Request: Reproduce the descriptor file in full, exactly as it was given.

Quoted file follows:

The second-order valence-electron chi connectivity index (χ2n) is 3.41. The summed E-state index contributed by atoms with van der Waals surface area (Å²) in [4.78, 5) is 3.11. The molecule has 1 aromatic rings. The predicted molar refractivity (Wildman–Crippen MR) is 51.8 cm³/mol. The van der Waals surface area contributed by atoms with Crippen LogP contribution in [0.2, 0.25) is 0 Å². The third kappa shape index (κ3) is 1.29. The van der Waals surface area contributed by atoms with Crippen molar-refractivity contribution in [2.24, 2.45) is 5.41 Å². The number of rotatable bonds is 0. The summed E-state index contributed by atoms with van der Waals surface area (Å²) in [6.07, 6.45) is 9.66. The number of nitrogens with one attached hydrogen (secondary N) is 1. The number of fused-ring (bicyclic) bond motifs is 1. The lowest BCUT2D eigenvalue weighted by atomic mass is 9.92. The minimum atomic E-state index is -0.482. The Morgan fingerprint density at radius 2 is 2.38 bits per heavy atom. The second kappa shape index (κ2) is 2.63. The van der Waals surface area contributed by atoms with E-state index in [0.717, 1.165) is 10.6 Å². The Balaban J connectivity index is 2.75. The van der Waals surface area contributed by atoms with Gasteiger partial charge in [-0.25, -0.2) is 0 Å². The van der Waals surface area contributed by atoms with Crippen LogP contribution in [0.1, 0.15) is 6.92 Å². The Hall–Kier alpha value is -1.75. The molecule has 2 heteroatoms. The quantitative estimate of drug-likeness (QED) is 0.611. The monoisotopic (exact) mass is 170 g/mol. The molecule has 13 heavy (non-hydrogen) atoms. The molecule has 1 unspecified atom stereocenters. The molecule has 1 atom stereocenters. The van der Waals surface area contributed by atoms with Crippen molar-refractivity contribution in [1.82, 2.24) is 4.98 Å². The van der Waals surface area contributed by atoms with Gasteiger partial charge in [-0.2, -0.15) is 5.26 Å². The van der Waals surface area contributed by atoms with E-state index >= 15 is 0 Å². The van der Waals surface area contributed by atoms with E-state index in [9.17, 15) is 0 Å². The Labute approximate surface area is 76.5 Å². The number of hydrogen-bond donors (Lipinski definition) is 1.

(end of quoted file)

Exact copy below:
The second-order valence-electron chi connectivity index (χ2n) is 3.41. The summed E-state index contributed by atoms with van der Waals surface area (Å²) in [4.78, 5) is 3.11. The molecule has 1 aromatic rings. The predicted molar refractivity (Wildman–Crippen MR) is 51.8 cm³/mol. The van der Waals surface area contributed by atoms with Crippen LogP contribution in [0.2, 0.25) is 0 Å². The third kappa shape index (κ3) is 1.29. The van der Waals surface area contributed by atoms with Crippen molar-refractivity contribution in [2.24, 2.45) is 5.41 Å². The number of rotatable bonds is 0. The summed E-state index contributed by atoms with van der Waals surface area (Å²) in [6.07, 6.45) is 9.66. The number of nitrogens with one attached hydrogen (secondary N) is 1. The number of fused-ring (bicyclic) bond motifs is 1. The lowest BCUT2D eigenvalue weighted by atomic mass is 9.92. The minimum atomic E-state index is -0.482. The Morgan fingerprint density at radius 2 is 2.38 bits per heavy atom. The second kappa shape index (κ2) is 2.63. The van der Waals surface area contributed by atoms with E-state index in [0.717, 1.165) is 10.6 Å². The Balaban J connectivity index is 2.75. The van der Waals surface area contributed by atoms with Gasteiger partial charge in [-0.25, -0.2) is 0 Å². The van der Waals surface area contributed by atoms with Crippen LogP contribution in [0.1, 0.15) is 6.92 Å². The Hall–Kier alpha value is -1.75. The molecule has 2 heteroatoms. The quantitative estimate of drug-likeness (QED) is 0.611. The monoisotopic (exact) mass is 170 g/mol. The molecule has 13 heavy (non-hydrogen) atoms. The molecule has 1 unspecified atom stereocenters. The molecule has 1 atom stereocenters. The van der Waals surface area contributed by atoms with Crippen molar-refractivity contribution in [1.82, 2.24) is 4.98 Å². The van der Waals surface area contributed by atoms with Gasteiger partial charge in [-0.2, -0.15) is 5.26 Å². The van der Waals surface area contributed by atoms with E-state index >= 15 is 0 Å². The van der Waals surface area contributed by atoms with E-state index in [9.17, 15) is 0 Å². The Labute approximate surface area is 76.5 Å². The number of hydrogen-bond donors (Lipinski definition) is 1.